While the curds took their break, I got my butter muslin (cheesecloth's finer-woven cousin) and a collander so I could strain the curds.
Anyway. First, let's have a look at the curds AFTER cooking. Oh – wait – first, scroll up a bit and look at them when I first cut them. See how big and squared off they are? Okay, now you can look at the "after" picture.
They look like large cottage cheese curds. And they're not squisy and delicate like they were when I first sliced them. Now they're rather firm and hold their shape even when you squeeze them.
I lined the collander with the butter muslin and poured the curds and whey through. Here's what I ended up with:
Next, I tied the corners of the muslin, ran a wooden spoon handle through the two knots, and suspended the bag of curds from the top of my cheese pot so it could drain for an hour.
That became this:
An hour later I'd eaten 6 little necks (Alex had 7, Bill had 5 and Julia had one and tasted a second one with her tongue and decided she didn't like them. Bill was not pleased. A little neck is a terrible thing to waste).
And it was time to unwrap my curds!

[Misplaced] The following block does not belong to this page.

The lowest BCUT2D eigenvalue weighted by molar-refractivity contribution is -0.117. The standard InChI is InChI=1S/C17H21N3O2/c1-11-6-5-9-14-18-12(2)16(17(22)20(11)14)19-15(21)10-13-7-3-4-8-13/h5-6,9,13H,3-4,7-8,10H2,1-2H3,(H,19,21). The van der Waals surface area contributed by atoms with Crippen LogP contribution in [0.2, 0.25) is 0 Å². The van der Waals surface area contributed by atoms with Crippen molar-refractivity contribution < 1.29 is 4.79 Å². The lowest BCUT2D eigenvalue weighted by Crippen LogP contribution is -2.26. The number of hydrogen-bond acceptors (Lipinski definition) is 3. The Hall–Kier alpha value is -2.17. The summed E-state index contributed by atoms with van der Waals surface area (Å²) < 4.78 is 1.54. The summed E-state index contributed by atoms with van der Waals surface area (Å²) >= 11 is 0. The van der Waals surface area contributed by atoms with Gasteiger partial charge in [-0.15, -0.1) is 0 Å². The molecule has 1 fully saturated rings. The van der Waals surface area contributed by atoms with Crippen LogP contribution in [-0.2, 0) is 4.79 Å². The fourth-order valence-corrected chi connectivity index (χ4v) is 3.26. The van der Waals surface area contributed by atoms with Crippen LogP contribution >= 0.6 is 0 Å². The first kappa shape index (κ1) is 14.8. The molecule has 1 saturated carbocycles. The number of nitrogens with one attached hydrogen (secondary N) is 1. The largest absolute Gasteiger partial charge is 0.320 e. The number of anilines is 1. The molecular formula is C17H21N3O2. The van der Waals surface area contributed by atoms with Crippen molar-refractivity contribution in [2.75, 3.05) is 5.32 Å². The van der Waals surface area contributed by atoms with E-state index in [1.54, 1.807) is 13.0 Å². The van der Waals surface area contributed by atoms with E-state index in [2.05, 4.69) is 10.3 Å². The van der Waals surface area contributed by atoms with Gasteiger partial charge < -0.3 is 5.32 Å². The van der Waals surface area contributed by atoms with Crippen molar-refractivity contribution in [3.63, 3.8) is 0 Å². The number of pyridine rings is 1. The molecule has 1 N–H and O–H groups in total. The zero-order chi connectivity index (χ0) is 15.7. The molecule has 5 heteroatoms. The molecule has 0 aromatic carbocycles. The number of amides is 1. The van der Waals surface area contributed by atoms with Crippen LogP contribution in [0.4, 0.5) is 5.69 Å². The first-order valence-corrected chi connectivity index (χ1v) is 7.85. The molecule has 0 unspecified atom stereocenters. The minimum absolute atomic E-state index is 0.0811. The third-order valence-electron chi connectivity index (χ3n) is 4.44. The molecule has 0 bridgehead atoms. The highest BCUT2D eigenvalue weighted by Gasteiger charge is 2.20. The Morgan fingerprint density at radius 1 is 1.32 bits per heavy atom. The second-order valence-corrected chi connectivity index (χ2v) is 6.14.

I'll be back with the rest. Right now I have to put the kids to bed.
Okay, well, that took longer than I'd expected.
Anyway, back to the strained curd. I unwrapped it completely and set it in the bowl and just looked at it for a couple of minutes.
But no, it was time for milling.
Milling is when you break up the strained curd into pieces – in this case they needed to be roughly the size of walnuts. You're also supposed to do this pretty gently, so as not to squeeze moisture out of the curds at this point. That's what I read, anyway. So I was careful in my milling.
Next, you directly salt the curds by sprinkling a tablespoon of salt over the curds in the bowl and gently mixing it in. I used Kosher salt, because I always have plenty of it around, but you can also buy cheese salt from cheesemaking supply companies.